Not many people know that popular brands of floss are made from nylon coated with synthetic, petroleum-based wax such as toxic Teflon, a highly toxic synthetic chemical that creates a soap-like slipperiness and non-stick finish called perfluorooctanoic acid (PFOA), or polytetrafluoroethylene (PTFE), another ingredient that also provides the coating in non-stick cookware.
Modern day dental floss is now made with space age materials such as Gore-Tex. Teflon is another material used in dental floss brought to you by the company DuPont, adding teflon to dental floss allows it to glide across the teeth effortlessly. Synthetic wax is also another substance used in the manufacture of floss.
For 50 years, DuPont used PFOA to make Teflon. Throughout that time, the company has defended the safety of PFOA, and still resists accountability for health problems resulting from exposure to this day. However, the truth has finally come to light.
The dangers have become undeniable, and DuPont’s connection to this poison is starting to receive attention in the mainstream media.
According to the U.S. Centers for Diseases Control and Prevention, PFCs contaminate the blood of virtually every American alive today. They are found in animals in the most remote corners of the world, and lab tests have found that they are even passed to babies still in the womb.
PFOA is thought to be linked to several cancers, as well as thyroid disease, high cholesterol, ulcerative colitis, and more.
PFOA (Perfluorooctanoic Acid) or C8 is an essential ingredient in Teflon and for decades was used in a huge range of different products (nonstick cookware and bakeware, pizza boxes, coatings for eye glasses, waterproof clothing, and stain-proof coatings for carpets, to name a few).
Because of exposure through consumer products and due to exposure as a result of the disposal of millions of pounds of chemical waste into the air, water, and landfills, 99.7% of Americans have PFOA in their blood.
List of ingredients in the ‘big brands’
- Nylon – Plastic / Petroleum based. Takes forever to break down in landfill and we globally use enough dental floss to circle the earth several times, per year!
- Teflon – Hormone altering PFCs, into our gums and leaching into our blood stream, with a big fat notorious carcinogen.
- Synthetic Wax covering made from more, petroleum. Our bodies don’t know how to break this stuff down and neither does our planet.
Types of dental floss distinguished by their varying thicknesses
- Ultra Floss; best suited for people with varying spaces between teeth. This is because it can stretch thin to fit through tight spaces and can relax to being slightly thick for slightly wider spaces.
- Flossing Picks; floss can sometimes hurt when wrapped around a finger or may not be effective for removing floss from the back teeth. In such a case, Flossing Picksare recommended.
- Waxed Floss; People with little space between teeth are advised to use waxed floss as most of them contain sodium fluoride and other antibacterial agents. Theyalso glide easily between teeth.
- Un-waxed Floss; these are bestfor teeth not too tight together.
- Tape Floss; it is like a ribbon and is most appropriate for people with wider teeth spaces.E.g.the Colgate Dental Tape.
- Teflon Floss; a good example of Teflon Flossis the Crest ‘Glide’ floss.The fact that it is made of Teflon means it will not get stuck between teeth.If it does, it will come out easily. This type of floss is made for those who are reluctant to floss as it glides easily between teeth.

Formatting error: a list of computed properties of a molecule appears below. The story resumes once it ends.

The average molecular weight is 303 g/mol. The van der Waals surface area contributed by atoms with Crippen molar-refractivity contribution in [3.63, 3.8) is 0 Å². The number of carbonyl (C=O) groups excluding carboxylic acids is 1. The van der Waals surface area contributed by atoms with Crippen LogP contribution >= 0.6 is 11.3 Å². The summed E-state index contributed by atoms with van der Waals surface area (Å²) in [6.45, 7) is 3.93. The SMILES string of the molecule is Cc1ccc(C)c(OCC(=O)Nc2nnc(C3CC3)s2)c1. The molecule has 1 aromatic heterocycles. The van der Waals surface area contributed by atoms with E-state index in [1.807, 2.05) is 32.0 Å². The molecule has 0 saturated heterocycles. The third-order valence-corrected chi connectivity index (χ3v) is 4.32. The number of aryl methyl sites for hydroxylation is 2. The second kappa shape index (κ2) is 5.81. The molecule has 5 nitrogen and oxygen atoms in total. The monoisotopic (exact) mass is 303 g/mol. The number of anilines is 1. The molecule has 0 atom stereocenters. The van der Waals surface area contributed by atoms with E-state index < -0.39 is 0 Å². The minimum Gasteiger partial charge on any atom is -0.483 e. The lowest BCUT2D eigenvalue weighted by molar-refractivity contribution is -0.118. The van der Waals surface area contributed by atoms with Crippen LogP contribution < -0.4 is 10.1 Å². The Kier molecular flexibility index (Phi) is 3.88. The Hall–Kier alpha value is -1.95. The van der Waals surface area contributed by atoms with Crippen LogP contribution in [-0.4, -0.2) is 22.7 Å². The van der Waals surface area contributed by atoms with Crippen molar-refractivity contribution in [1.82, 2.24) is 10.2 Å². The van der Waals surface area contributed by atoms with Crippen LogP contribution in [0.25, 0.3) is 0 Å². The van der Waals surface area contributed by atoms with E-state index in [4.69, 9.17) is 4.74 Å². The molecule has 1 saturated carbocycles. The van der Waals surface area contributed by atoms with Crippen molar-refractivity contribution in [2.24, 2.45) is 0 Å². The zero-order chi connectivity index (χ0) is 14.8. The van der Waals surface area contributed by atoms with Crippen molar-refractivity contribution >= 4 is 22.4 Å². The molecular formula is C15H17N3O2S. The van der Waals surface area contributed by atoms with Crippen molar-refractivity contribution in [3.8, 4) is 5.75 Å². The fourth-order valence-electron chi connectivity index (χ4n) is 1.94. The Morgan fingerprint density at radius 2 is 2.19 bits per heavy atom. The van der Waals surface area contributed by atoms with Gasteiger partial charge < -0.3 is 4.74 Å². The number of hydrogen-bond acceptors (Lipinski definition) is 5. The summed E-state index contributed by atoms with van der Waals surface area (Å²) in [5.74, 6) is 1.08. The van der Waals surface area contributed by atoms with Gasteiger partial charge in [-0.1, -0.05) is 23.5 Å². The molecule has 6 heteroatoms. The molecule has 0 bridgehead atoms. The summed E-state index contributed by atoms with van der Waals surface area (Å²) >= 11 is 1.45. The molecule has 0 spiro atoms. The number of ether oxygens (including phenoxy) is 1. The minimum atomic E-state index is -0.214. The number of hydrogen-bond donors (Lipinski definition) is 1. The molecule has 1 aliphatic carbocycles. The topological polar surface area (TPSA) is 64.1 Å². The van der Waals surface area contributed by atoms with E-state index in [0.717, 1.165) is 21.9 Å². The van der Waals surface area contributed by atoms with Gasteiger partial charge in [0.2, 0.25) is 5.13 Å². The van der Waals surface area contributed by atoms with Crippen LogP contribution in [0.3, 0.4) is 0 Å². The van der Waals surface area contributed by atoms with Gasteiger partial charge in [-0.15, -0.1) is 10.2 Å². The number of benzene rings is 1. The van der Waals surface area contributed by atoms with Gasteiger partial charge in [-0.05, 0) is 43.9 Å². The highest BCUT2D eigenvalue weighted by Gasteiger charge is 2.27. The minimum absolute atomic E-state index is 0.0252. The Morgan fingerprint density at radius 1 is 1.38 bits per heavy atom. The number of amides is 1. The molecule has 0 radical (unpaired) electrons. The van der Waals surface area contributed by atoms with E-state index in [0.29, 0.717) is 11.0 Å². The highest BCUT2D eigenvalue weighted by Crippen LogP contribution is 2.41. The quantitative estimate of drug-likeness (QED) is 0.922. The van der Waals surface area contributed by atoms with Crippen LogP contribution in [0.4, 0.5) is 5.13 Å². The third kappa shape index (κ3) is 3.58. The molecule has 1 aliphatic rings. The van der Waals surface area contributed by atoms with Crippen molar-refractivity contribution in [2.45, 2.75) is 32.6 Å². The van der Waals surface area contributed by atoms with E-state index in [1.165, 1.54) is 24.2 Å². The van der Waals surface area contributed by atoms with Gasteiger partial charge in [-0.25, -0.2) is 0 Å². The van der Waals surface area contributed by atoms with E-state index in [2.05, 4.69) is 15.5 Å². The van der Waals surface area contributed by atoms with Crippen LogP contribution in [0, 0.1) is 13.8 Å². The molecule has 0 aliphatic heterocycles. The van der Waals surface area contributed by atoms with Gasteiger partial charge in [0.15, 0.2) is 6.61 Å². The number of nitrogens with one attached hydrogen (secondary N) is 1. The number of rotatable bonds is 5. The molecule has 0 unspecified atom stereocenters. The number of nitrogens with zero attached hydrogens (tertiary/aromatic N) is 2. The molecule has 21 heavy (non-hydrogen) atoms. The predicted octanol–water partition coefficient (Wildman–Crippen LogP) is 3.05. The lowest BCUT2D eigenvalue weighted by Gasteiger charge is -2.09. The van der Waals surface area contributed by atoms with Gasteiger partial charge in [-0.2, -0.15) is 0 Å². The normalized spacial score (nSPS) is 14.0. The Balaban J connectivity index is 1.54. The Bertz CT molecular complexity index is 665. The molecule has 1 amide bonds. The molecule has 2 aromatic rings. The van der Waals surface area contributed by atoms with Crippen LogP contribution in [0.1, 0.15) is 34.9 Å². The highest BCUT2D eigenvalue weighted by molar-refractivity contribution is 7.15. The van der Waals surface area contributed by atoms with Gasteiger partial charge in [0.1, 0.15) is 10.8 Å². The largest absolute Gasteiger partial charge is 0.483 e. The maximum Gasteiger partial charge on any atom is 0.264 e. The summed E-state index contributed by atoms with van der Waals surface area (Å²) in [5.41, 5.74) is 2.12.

How can PFCs affect people’s health?
Scientists are not sure about the health effects of human exposure to PFCs. Some studies show that animals given high levels of PFCs have changes in the liver, thyroid, pancreas, and hormone levels.
Scientists are not sure what animal data means about human exposure. PFCs act differently in humans than they do in animals and may be harmful in different ways.
PFCs build up and stay in the human body and the amount goes down very slowly over time. So scientists and doctors are concerned about their effects on human health.
Studies in humans have shown that certain PFCs may affect the developing fetus and child. They may also decrease fertility, change the body’s natural hormones, increase cholesterol, and affect the immune system. They may even increase cancer risk.
Studies have tied PFOA to an incredible range of health effects throughout the body, often even at very low exposure levels. These health effects include:
- ovarian cancer
- prostate cancer
- reduced fertility
- altered immune responses in children
- hypotonia, or ‘floppiness,’ in infants”
- ulcerative colitis
- high cholesterol
- pregnancy-induced hypertension
- thyroid disease
- testicular cancer
- kidney cancer
A recent study in the Journal of the American Medical Association shows that elevated levels of perfluoro chemicals in human blood are associated with a reduced effectiveness of childhood vaccinations, such as diphtheria and tetanus vaccinations.
According to a new study, a group of compounds that are used in a variety of products, from microwave popcorn to water-resistant clothing, may actually prevent childhood vaccinations from working properly. A 2010 study in the journal Environmental Health Perspectives found that people with higher levels of PFOA in their blood were more likely to suffer from thyroid disease.
Until they do a study that proves that putting the mouth tissues into contact with PFOA and other PFCs is definitely safe, steer clear of a Teflon coating on floss, which many conventional brands continue to use.
EPA’s site on Perfluorooctanoic Acid (PFOA) and Fluorinated Telomers – www.epa.gov
Ohio Citizen Action’s DuPont and Teflon Chemicals Campaign – blog about C8 or PFOA pollution. – See more at: http://www.inspirationgreen.com/perfluorinated-compounds#sthash.qu1lVwhR.dpuf
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